Nevada Zinc Corporation (TSX?EUR?V: NZN): One of the Few High-Grade Open-Pit Zinc Projects in the World and a Yukon Gold Portfolio, Interviewed Bruce Durham, President and CEO of Nevada Zinc

By Dr. Allen Alper, PhD Economic Geology and Petrology, Columbia University, NYC, USA / April 25, 2017 / www.metalsnews.com / Article Link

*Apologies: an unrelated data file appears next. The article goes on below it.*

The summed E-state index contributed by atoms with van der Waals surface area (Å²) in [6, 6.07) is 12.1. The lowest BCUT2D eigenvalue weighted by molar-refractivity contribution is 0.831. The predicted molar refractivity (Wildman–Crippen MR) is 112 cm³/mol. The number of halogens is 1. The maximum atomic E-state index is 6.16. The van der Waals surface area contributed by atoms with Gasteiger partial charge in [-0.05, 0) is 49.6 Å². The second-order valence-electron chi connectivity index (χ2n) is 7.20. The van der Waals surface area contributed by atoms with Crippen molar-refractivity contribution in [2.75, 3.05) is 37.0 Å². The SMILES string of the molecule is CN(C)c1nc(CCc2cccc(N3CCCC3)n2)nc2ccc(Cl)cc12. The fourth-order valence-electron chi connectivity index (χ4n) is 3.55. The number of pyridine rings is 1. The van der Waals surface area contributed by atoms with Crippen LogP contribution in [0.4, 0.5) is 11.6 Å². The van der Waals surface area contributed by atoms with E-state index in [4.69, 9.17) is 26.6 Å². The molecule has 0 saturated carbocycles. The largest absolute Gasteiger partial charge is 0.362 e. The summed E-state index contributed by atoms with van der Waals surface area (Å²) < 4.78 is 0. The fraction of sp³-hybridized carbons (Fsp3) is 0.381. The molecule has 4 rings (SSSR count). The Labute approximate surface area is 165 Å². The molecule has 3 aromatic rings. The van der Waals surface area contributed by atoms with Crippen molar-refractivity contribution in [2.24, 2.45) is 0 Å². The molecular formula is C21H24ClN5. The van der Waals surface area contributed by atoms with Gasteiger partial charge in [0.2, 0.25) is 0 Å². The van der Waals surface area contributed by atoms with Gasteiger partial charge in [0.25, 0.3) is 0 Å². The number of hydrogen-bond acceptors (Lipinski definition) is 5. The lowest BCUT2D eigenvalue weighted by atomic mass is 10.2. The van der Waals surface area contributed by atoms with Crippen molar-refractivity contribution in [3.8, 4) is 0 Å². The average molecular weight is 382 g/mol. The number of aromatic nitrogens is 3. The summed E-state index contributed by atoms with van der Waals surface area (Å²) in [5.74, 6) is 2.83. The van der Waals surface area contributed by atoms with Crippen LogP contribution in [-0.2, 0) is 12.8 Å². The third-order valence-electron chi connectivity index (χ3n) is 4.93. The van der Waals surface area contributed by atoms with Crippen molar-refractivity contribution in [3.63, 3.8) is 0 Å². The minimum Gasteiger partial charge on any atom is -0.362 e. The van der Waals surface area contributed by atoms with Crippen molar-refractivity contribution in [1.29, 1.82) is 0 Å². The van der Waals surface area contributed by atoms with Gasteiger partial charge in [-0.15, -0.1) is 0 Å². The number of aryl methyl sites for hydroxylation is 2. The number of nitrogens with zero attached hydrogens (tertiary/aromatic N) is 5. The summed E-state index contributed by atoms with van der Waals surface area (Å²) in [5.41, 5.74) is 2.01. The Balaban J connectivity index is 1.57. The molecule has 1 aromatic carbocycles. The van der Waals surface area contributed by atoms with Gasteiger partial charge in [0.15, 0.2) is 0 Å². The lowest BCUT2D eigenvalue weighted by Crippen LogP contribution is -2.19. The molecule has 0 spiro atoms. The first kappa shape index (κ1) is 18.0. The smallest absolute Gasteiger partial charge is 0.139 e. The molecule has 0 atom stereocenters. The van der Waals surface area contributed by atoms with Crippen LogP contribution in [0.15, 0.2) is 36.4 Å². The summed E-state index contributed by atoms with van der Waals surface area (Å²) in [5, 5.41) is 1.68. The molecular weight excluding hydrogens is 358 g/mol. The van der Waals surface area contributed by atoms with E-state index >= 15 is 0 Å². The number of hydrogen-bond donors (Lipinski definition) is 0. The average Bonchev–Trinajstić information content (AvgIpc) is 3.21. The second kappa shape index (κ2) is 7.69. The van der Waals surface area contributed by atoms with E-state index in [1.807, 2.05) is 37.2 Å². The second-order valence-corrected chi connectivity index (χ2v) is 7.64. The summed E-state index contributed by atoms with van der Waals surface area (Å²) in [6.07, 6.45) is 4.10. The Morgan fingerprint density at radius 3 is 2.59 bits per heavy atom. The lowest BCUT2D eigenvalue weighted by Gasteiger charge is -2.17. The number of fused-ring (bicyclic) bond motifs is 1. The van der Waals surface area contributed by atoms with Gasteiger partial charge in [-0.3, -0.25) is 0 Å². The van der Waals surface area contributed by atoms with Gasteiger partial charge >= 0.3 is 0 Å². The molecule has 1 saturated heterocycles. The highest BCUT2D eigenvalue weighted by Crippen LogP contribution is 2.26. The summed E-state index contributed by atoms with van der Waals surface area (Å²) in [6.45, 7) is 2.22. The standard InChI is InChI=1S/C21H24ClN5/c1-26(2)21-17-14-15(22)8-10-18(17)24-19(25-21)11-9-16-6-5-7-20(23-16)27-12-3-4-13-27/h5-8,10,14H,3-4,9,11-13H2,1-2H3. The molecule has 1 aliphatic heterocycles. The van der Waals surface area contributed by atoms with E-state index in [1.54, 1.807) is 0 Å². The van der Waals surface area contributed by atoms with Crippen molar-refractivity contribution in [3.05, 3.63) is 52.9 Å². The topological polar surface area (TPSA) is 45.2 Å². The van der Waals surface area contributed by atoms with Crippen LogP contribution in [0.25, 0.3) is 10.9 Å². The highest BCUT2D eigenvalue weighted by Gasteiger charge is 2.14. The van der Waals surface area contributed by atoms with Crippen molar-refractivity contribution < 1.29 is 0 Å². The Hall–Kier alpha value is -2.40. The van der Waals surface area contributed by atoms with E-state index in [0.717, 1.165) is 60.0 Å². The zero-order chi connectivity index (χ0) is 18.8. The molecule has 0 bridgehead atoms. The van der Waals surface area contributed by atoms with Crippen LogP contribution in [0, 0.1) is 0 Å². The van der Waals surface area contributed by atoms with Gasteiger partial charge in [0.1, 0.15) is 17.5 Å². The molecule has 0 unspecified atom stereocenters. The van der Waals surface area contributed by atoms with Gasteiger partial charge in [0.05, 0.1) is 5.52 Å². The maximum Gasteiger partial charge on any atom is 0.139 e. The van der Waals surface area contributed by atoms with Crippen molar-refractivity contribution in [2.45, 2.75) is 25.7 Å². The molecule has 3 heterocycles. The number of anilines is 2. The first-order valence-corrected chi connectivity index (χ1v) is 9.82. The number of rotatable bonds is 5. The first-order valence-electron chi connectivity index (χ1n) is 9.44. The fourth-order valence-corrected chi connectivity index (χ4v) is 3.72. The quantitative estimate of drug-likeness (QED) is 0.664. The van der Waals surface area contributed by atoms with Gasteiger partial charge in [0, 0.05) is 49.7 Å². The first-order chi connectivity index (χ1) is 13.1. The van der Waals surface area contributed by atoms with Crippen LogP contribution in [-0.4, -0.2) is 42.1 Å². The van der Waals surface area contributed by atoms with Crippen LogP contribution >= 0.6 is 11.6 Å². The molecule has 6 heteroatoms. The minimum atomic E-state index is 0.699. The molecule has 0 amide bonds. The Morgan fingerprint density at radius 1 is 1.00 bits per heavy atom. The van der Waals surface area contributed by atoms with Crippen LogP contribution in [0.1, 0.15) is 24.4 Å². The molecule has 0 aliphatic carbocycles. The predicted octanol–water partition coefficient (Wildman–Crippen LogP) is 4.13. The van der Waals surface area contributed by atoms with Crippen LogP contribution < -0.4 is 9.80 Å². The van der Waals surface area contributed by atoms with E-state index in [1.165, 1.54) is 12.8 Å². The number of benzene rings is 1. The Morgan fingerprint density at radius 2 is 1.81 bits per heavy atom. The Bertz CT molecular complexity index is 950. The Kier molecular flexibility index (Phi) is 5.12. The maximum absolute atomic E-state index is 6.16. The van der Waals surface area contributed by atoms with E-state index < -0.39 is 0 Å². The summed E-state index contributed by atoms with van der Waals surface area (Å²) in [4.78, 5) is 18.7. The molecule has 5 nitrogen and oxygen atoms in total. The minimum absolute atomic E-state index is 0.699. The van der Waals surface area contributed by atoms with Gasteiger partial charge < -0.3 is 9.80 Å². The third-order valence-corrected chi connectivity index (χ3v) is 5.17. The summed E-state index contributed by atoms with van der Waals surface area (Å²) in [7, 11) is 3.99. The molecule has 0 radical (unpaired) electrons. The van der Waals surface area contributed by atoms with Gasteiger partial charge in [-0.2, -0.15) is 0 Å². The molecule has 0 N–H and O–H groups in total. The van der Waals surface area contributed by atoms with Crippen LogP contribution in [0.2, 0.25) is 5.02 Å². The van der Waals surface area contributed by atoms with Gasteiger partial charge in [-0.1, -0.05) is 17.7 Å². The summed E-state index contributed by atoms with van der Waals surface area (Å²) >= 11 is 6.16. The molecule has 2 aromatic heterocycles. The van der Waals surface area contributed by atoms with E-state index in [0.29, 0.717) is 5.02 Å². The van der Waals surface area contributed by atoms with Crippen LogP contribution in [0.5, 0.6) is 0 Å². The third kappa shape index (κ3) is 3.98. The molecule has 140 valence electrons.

Nevada Zinc Corporation (TSX?EUR?V: NZN) is a mineral exploration company with zinc and gold properties located in Nevada and Yukon, the world's best regions for mining. The company's 100% owned Lone Mountain Zinc project in Nevada is a new discovery, with near-surface low-cost large-scale high-grade potential. We learned from Bruce Durham, who's President and CEO of Nevada Zinc, that Lone Mountain is one of the few high-grade open-pit zinc projects in the world. Plans for 2017 include more drilling in April-May that should result in the 43-101 resource estimate by the end of June. In addition to Zinc the company has several large gold properties in Yukon, one of which has camp scale potential, based on finding the source of the very large gold nuggets that placer miners have been finding in the locals creeks.Lone Mountain Zinc project, NevadaDr. Allen Alper:This is Dr. Allen Alper, Editor-in-Chief of Metals News, interviewing Bruce Durham, President and CEO of Nevada Zinc.This is a great time for Nevada Zinc. Could you give our readers an overview of your company?Bruce Durham:For sure. We started on this zinc project in 2014. So we've been at the zinc side of things for some time. The company actually was founded around a portfolio of gold projects in the Yukon that we started acquiring in 2010. We went public in 2011. And we have several large properties, including one adjacent to the west side of Kaminak, which was taken over by Goldcorp. A large property adjacent to Victoria Gold that's raised in excess of $50 million in the last 12 months. And then, we have an entire gold district down at a place called Livingstone, where people have been finding extremely large gold nuggets, in fact, weighing up to 5 and 10 and even up to 20 and 30 ounces for the last 100 years. So we're really excited about that one as well. When we went public with the portfolio of gold projects, I was always looking fora project we could work on in the off season because the Yukon has a fairly short field season. We ended up with this zinc project, which is turning out to be very exciting, we think it has lots and lots of potential. Dr. Allen Alper:That sounds great. Could you tell us a bit more about your zinc project? And what differentiates it from other projects?Bruce Durham:Certainly, Allen. It's new in that it's actually a new discovery. It's something that's a little bit unique in the zinc space these days in that it has large drill intersections, actually quite close to surface. Some of them starting right at surface and extending down to about 250 meters in vertical depth. And we've had intersections that go anywhere from several meters up to, in excess of 100 meters, or 350 feet in thickness.Those thicknesses are quite unusual in the zinc space. And these intersections are close enough to surface that we think we're going to be able to get them out with an open pit.People like Teck, in some of their presentation materials, will tell you that 80% of the world's zinc is now mined underground. There are very few open pits left. There's also a declining grade of zinc mines. The zinc mine grade now is less than 5%, even when you include the underground mines. So we think the zinc space is going to continue to be quite an excellent place to be.This mineralization that we've intersected is actually a non-sulfide zinc; it is a series of oxide and carbonate mineralized zones. So it's smithsonite and hemimorphite, which are a bit unusual now, although 80% of the world's zinc used to be mined from these types of deposits. They were right at surface and people typically mined them out. Now generally, we're mining all the deeper sulfides. So it's a little bit unique. One of the things I wanted to do early on was understand the metallurgy and how we would process this mineralization. Those initial tests have gone very well so it's looking like quite a unique project for sure.Dr. Allen Alper:Sound very, very exciting. That's excellent. Could you tell me a little bit about your plans for 2017?Bruce Durham:Certainly, to date we've completed about 83 drill holes. We expect we'll go back with an additional round of drilling probably in April, May of this year. That should set us up to do a follow-up to the technical report we just completed and filed on SEDAR. That will be a 43101 resource estimate. We expect to have that completed by the end of the second quarter, the end of June.Then we'll carry on with additional metallurgical work as well as expansion drilling beyond that into the second half of the year. Then through the summer, we'll also be working on our Yukon projects. Dr. Allen Alper:Great! It's excellent to be in two great areas: one in gold and one in zinc. Outstanding! Could you tell us the grade of the zinc project?Bruce Durham:We think when we do the resource estimate, it's going to be between 5% and 10% zinc, which would compare favorably with the current zinc mines in the world, particularly on the open pit side. That's a very good grade given that we're working in one of the lowest cost jurisdictions in the world and one of the most stable. Because there have been a couple of feasibility studies done on projects not that far away from us, we can benchmark what we think our mining costs are going to be and they're probably on the order of about two dollars per ton.We know we have access to roads and power and lots of infrastructure. There's no camp required because we're just outside the town of Eureka, about a half hour drive by car. So it's a very, very well located project.Dr. Allen Alper:That's excellent. Could you tell us a little bit about your background and your team and your board?Bruce Durham:It's a bit of a long story, Allen. When you've been around this industry for 40 years, you end up in lots of different places, with lots of different projects. I have a broker friend, who refers to me as, "The luckiest geologist" he's ever met. I like to take that as a compliment, but I think it's partly due to good analytical skills.I've been involved in at least six discoveries that have gone on to be significant operating mines. That would include two of the three operations in Hemlo. I worked, in the very early days, for a guy by the name of Murray Pezim. Then went on to work for a gentleman by the name of Richard Hughes, on Goliath and Global Sceptre and watched those projects' share prices go from pennies to a hundred dollars. That made me really interested in the junior mining side of things. We found Bell Creek, the mine in Timmins, in 1978. We found the Redstone nickel deposit in 1977. We put all the land together in the west end of Timmins that became Lake Shore Gold in the mid-1990s. Then we went on to do a project up in the northern tip of Quebec in Canada, where we found eight different nickel deposits over a period of about five years, with a company called Canadian Royalties, which was eventually sold to a Chinese group. So I have a long history of being, "a serial explorer". I tell people it's like being a kid on a treasure hunt for your whole career. That's what I really like to do, be in the early stage, have that optionality, try to identify really good projects, and then follow through, and watch them become operating mines.But the operation side is not my forte and not what we're really interested in doing. So I tend to try to find special opportunities, where people have done good work, but maybe missed something. And I try to surround myself with a good team. We have Don Christie, our CFO. He was with Continental Gold. Duane Parnham was with companies like Forces Metals and UNX Energy. Mike Wilson is a geologist and a mining engineer. He's a guy I've known since my university days, so I've known him for a long time. Then we have an independent director by the name of Alan Ezer. So we keep a very small team. On our technical side, because we operate very frugally and we're really focused on finding things, we don't keep a large staff around. We've a group of younger geologists, whom I mentor and that's how we attack things. I think we're doing a pretty good job. Dr. Allen Alper:Sounds excellent. You have a great background, you can be very proud of your record of accomplishments and the strong teams you've assembled. Could you tell our readers/investors a bit more about why zinc is important? Bruce Durham:Well that's a subject I'm still learning about. Zinc is used in so many different applications, the list just goes on and on. But over half of it goes into galvanizing steel, which is the best way to keep steel from rusting at a reasonable cost. So we use it in everything from bridges, guardrails, light posts. We're even starting to use it now in galvanized rebar instead of rebar rusting in the concrete and disappearing in about 50 years. If you galvanize the rebar before it goes in, it lasts about 150 years. We use it in white goods, so washers, dryers. We use it in paints, ceramics, healthcare, all kinds of different applications. So it has a very broad spectrum of use. Over time the zinc price didn't get the big run-up that the copper price had before 2008 and even a little bit after that. So there really wasn't much money that went in to finding new zinc deposits. Now a lot of the big zinc deposits that geologists were pretty good at finding, are on their last legs and they're starting to close one after another. The most recent couple to close were Century, which was the world's third largest zinc mine in Australia, and Lisheen, which was in Ireland, and also closed. To add to that, we had Nyrstar shut down about five operations. Glencore consciously took five to six operations offline to try to tighten the market. That's one of the reasons we're seeing a rise in the zinc price. If you listen to someone like Don Lindsey, who runs Teck, the world's largest zinc company, he thinks the zinc price is going to go through its old highs. He said that in a BNN interview about a year and a half ago.Dr. Allen Alper:Wow, it sounds very exciting, very promising. Could you elaborate a little bit on your Blue Sky opportunity? Or your Yukon gold portfolio?Bruce Durham:Yes, that's very dear to my heart. I really do like the project that we have in the Yukon. We started out with a portfolio of about 40 some odd properties. We actually explored all of them. We've gone through and found the best of those. We have about six we think have real potential. We focus on three on our website. We started staking the ground adjacent to Kaminak before they had drilled their first drill hole. We have a large land position adjacent to Victoria Gold, who are out now trying to raise production financing for what will be the Yukon's largest gold mine. I'm really intrigued by the area down by Livingstone, where we've had placer mines. Mining gold nuggets up to several ounces, and some of them with quartz attached to them. It doesn't look like they moved very far. Yet no one has gone to the top of the ridge and ever drilled a hole to see where the gold's coming from. We went in there and started exploring. We've actually now, found gold in place in quartz veins and the geo-chemistry of what we've found actually matches the geo-chemistry of the gold nuggets in these five streams that come off a ridge that's about 10 kilometers long.So, it's a really exciting project. Dr. Allen Alper:It sounds great. Excellent. Could you tell us a bit about your capital structure?Bruce Durham:On the capital structure side, we went public in August of 2011, about the time the junior mining industry was starting to fall on hard times. We managed to explore over 40 properties in the Yukon. And to date, we still only have 66 million shares outstanding and a market cap of about $27 million. Of those 66 million shares, management and the insiders own about 31% or 32%. And similarly, our original shareholder group out of Calgary, Canada - one large broker out of Canaccord - between himself and his clients, they own about the same amount, so 31% to 32%. So the stock is actually quite tightly held by people who are long-term shareholders and who believe in the management team and the projects we have.Dr. Allen Alper:That sounds great. Good to see the management team is confident in Nevada Zinc Corporation and has put their own money and funds into the company and also that you have long-term shareholders. What are the primary reasons our high-net-worth readers/investors should consider investing in your company?Bruce Durham:We have a management team that has a long history of finding things and being successful. We put our money where our mouth is and we are significant shareholders and will continue to be. We think we've created a very unique opportunity for investors in that we have almost a development kind of project, at the same time we've maintained all of the Blue Sky in the company, with our gold projects in the Yukon. Even on the zinc project in Nevada, we've only drilled off a short strike length of this mineralized zone. We know the geo-chemistry target extends beyond that. And we have yet to drill any deep holes to look for deep sulfide deposits the way Arizona Mining worked on their project, one state over from us in Arizona. And in fact, what they started off with was non-sulfide zinc mineralization not dissimilar to what we've found. When they started drilling deep drill holes, they got into, what they called their Taylor deposit.So we think we've kept all the Blue Sky in the company. And at the same time, we've worked away at the metallurgy. We think, in doing that metallurgy, we may be able to make end products onsite. We think this mineralization can be upgraded using dense media, and leached either with acid or with ammonia to make end products right onsite without going to a smelter, which is a huge cost saving. And these are not large, large projects. We think these are going to be low capex, low operating cost opportunities that a junior company can still tackle.So we think we've created something very, very special. Dr. Allen Alper:Very strong reasons for our high-net-worth readers/investors to consider investing in your company. Is there anything else you'd like to add Bruce?Bruce Durham:One of the products we're looking at, through the metallurgy and the dense media separation that we've done, is zinc-sulfate. If you can upgrade this mineralization and concentrate it a bit and get rid of some of the calcite and dolomite, then you can take this mineralization and you can leach it with acid. And when you leach this style of mineralization with acid, you end up with zinc-sulfate. I didn't know anything about zinc-sulfate when I started on this journey. But I learned we've identified 50% of the world's soils are actually deficient in zinc. And one of the best ways to get zinc back into the soil is by applying zinc-sulfate. There is a growing demand for zinc and particularly zinc-sulfate in the fertilizer industry.So as the world's population is growing and we're demanding more and better food all the time, zinc in the soil makes the agricultural product more resistant to disease. It improves the productivity as well. This is something we're seeing as a growing use of zinc, and particularly zinc-sulfate. It's going to continue to be an interesting opportunity for us. Dr. Allen Alper:Sounds great.http://www.nevadazinc.com/Suite 1660, 141 Adelaide St. West Toronto, Ontario M5H 3L5Tel: 416?EUR?504?EUR?8821Bruce Durham, President and CEO bdurham@nevadazinc.com